NASA to conduct Artemis I wet dress rehearsal test on June 20


NASA is set to conduct tests to prepare for the Artemis I mission, which will see the spacecraft travel to the Moon. The tests will take place on June 20 at the Kennedy Space Center in Florida.

During the test, launch teams will rehearse operations to load propellant into the rocket’s tanks and conduct a full launch countdown. The teams will also drain the tanks and practice the timelines and procedures they will use for launch.

The test, also known as a ‘wet dress rehearsal test’ is basically a dry run of the entire process of a rocket launching and leaving the Earth’s orbit, all without the craft actually leaving the launchpad.

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NASA previously reported via a blog post that the Artemis I Rocket has made a return to Launch Pad 39B. The rocket left the Vehicle Assembly Building (VAB) on June 6 for the launch pad for the wet dress rehearsal test.

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Interested users will be able to watch the rehearsal live along with live commentary on the media channel of NASA Television, the NASA app, and NASA website.

What happens during the test?

During the test, which will last for about two days, teams will start by activating the facilities needed for launch and formally beginning the countdown sequence. The Launch Control Center team at Kennedy will then connect with the staff in the Mission Control Center at NASA’s Johnson Space Center in Houston along with the Space Force Eastern Range, and the SLS Engineering Support Center at the agency’s Marshall Space Flight Center in Huntsville, Alabama.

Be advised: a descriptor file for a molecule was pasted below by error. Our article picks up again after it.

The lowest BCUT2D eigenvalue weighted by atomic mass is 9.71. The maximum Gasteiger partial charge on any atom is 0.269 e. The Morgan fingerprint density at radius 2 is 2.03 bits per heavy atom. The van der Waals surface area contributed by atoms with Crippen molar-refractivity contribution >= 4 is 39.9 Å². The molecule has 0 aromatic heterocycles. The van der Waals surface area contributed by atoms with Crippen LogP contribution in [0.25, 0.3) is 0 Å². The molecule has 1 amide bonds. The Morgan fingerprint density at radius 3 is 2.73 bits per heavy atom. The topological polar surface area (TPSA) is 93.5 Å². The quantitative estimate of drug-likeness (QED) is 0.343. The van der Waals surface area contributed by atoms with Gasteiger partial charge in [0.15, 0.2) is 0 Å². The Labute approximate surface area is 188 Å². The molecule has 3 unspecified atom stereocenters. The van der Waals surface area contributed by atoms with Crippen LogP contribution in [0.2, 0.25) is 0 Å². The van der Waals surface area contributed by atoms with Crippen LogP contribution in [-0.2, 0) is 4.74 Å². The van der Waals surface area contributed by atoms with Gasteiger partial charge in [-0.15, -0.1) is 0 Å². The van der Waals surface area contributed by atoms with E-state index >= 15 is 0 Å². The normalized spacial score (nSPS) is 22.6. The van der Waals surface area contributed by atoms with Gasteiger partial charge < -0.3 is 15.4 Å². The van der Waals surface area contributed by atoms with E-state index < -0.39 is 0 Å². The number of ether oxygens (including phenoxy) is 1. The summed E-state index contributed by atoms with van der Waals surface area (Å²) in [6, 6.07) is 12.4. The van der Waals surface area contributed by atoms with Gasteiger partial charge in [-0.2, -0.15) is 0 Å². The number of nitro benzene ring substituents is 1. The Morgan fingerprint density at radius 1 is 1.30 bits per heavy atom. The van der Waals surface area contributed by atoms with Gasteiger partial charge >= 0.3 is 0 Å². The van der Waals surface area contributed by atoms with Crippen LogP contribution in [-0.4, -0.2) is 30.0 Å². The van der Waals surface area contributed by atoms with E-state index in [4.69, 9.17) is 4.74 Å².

Launch controllers will be powered on  and tested, along with different rocket and spacecraft systems and ground support equipment.

“Teams will then load more than 700,000 gallons of cryogenic, or super cold, propellants including liquid hydrogen and liquid oxygen into the rocket at the launch pad on the mobile launcher according to the detailed timeline they will use on the actual launch day. They will practice every phase of the countdown, including weather briefings, pre-planned holds in the countdown, conditioning and replenishing the propellants as needed, and validation checks,”
NASA mentioned in a post.

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“During the wet dress rehearsal, once launch controllers reach the point just before the rocket’s RS-25 engines will ignite on launch day, they will recycle back to the T-10 minute point, and then resume the countdown once more after a hold. The team will then deliberately halt the countdown at about 10 seconds before the simulated liftoff to demonstrate stopping a launch and draining the propellants from the rocket. Sometimes called a “scrub,” launch controllers may decide not to proceed with launch if a technical or weather issue arises during or prior to the countdown, so demonstrating the ability to remove propellants will ensure teams are prepared for various launch day scenarios,” the post added.

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